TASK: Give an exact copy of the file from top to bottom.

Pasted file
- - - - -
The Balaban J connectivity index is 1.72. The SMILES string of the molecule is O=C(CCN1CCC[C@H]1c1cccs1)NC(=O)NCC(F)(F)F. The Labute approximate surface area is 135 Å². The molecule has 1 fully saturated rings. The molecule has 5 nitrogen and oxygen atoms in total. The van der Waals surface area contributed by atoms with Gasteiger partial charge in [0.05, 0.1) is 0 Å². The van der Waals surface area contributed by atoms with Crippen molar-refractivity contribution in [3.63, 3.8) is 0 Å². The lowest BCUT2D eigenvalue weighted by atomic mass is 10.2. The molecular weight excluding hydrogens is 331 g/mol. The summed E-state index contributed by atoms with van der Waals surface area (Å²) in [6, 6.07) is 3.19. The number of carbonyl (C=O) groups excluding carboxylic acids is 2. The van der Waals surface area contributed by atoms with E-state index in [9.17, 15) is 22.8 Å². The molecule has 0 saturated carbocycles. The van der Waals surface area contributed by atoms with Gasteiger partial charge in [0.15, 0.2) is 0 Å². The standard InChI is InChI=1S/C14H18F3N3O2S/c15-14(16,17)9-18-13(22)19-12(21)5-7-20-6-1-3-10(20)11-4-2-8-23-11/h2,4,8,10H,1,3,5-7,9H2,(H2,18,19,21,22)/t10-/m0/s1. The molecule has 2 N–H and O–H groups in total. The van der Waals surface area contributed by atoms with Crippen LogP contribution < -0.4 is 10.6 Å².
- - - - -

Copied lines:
The Balaban J connectivity index is 1.72. The SMILES string of the molecule is O=C(CCN1CCC[C@H]1c1cccs1)NC(=O)NCC(F)(F)F. The Labute approximate surface area is 135 Å². The molecule has 1 fully saturated rings. The molecule has 5 nitrogen and oxygen atoms in total. The van der Waals surface area contributed by atoms with Gasteiger partial charge in [0.05, 0.1) is 0 Å². The van der Waals surface area contributed by atoms with Crippen molar-refractivity contribution in [3.63, 3.8) is 0 Å². The lowest BCUT2D eigenvalue weighted by atomic mass is 10.2. The molecular weight excluding hydrogens is 331 g/mol. The summed E-state index contributed by atoms with van der Waals surface area (Å²) in [6, 6.07) is 3.19. The number of carbonyl (C=O) groups excluding carboxylic acids is 2. The van der Waals surface area contributed by atoms with E-state index in [9.17, 15) is 22.8 Å². The molecule has 0 saturated carbocycles. The van der Waals surface area contributed by atoms with Gasteiger partial charge in [0.15, 0.2) is 0 Å². The standard InChI is InChI=1S/C14H18F3N3O2S/c15-14(16,17)9-18-13(22)19-12(21)5-7-20-6-1-3-10(20)11-4-2-8-23-11/h2,4,8,10H,1,3,5-7,9H2,(H2,18,19,21,22)/t10-/m0/s1. The molecule has 2 N–H and O–H groups in total. The van der Waals surface area contributed by atoms with Crippen LogP contribution < -0.4 is 10.6 Å².